And Air Conditioning (Part I)
The power used in running a building's Heating, Ventilation and Air Conditioning (HVAC) is quite substantial, so any measures to improve its efficiency will save energy and cash. An upgrade of the HVAC system can be carried out by replacing the old worn components with modern, more efficient units.
Components of a Typical HVAC System: Ducting, Air Handling Unit (AHU),Filters, Attenuators, Humidifiers and De-humidifiers, Volume Control and Fire/Smoke Dampers, Air Distribution Diffusers, Air Return Grills, Air Handling Unit. Depending on the requirement of hot air or air conditioning, hot water or chilled water can be supplied to the coils. Alternatively, a heat pump can be used with an evaporator / condenser supplying the hot or cold medium. Excessive noise due to the air being circulated through the ducting is both annoying and distracting to the workforce. To mitigate the noise, attenuators (baffles or silencers) are fitted to the ducting.The fans or blowers draw the air through heating/cooling coils, circulating it through the supply and return ducting.
Suction and Discharge Filters. Suction filters are on the return ducting into the AHU; these remove any dust, smoke or other undesirable particles or fumes before the air enters the heating/cooling coils and fan chambers. Discharge filters remove any remaining particles before the air is recirculated again.
High and low humidity can cause problems not only to employees working in the environment, but also the building’s structure: steel, composites, and wood. However, in the HVAC system the humidity in the air can be controlled by a humidistat or de-humidistat. The dehumidifier can have antibacterial/ultraviolet treatment against the growth of bacteria/organisms in the condensed water storage tray.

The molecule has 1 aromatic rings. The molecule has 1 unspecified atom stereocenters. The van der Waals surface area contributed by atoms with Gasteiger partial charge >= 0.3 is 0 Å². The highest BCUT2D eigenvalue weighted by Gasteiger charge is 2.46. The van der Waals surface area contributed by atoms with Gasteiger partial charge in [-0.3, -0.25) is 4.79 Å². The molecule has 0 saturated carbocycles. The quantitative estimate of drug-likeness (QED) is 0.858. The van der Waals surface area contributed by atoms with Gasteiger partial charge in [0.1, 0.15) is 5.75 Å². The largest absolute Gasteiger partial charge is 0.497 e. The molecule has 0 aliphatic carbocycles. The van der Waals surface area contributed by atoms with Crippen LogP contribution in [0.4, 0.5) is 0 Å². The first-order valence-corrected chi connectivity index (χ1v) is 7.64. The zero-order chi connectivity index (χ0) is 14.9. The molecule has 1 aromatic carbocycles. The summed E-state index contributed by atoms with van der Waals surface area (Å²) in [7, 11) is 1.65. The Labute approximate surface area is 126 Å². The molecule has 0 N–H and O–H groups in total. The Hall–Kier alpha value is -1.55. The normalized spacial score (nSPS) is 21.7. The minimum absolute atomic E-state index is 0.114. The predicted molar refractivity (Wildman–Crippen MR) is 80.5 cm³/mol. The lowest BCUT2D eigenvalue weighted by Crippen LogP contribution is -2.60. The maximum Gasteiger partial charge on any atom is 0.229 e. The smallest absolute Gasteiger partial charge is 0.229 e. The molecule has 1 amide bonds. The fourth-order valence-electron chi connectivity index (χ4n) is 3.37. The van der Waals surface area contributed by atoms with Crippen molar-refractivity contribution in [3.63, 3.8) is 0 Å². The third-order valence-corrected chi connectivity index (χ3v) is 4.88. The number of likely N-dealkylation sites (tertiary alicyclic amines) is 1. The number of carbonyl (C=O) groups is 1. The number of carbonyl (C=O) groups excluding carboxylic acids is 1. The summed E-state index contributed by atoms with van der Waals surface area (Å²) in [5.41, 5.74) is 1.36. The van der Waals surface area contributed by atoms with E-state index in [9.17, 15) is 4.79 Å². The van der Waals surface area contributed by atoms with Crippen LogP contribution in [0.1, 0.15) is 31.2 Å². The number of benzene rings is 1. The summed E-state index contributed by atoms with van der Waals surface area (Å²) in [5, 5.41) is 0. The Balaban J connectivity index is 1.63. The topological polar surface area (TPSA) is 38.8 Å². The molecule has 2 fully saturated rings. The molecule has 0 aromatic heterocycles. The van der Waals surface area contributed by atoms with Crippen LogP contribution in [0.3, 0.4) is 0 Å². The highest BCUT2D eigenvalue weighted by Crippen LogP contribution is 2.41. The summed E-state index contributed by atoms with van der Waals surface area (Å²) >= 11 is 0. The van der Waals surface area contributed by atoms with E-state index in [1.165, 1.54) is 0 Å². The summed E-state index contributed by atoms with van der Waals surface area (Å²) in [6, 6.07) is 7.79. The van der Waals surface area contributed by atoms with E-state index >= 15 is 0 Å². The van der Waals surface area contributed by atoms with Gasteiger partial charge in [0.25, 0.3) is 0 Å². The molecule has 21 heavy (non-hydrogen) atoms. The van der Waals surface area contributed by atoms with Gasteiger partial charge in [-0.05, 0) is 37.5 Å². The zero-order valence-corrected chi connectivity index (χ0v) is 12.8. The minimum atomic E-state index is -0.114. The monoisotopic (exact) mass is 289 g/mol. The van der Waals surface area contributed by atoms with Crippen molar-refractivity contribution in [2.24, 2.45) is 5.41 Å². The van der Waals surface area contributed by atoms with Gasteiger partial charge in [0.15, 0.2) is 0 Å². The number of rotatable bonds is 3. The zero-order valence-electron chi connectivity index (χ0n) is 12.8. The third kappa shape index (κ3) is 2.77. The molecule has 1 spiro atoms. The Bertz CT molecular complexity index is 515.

Diffusers and Grilles. Diffusers, being designed to slow the discharge velocity of the air, are normally located in the room’s ceilings. This is to ensure the air is distributed evenly and in the required direction into the rooms and offices of the buildings. These are set into the ceiling; the louvers are automatically adjustable or fixed, directing the air into the return ducting. The return ducting is run back to the discharge plenum, through the return filter, then back into the air handling unit, completing the system circuit. Volume control dampers are incorporated into the ducting to control the quantity and velocity of the air flow. Fire and smoke dampers and can also be installed that shut automatically in the event of a fire. These dampers need to be reset manually. The heating and cooling coils can be supplied by hot or chilled water; or a heat pump can also be used.
Electric Motors. Air circulating fan electric drive motors are a classic example of overrating, so the first thing to check is the rating plate against the design requirement in the original specification. This will tell you if you can downgrade the motor output. If the system has been operating for a long time, 10-15 years for example, fitting variable speed motors is a worthwhile investment. This will allow the speed of the fan to be altered to suit changing conditions in the system. This has been reported to achieve savings in energy of up to 50% and, if the existing switchboard and wiring are retained, even more savings can be made, ensuring a short pay-back period.
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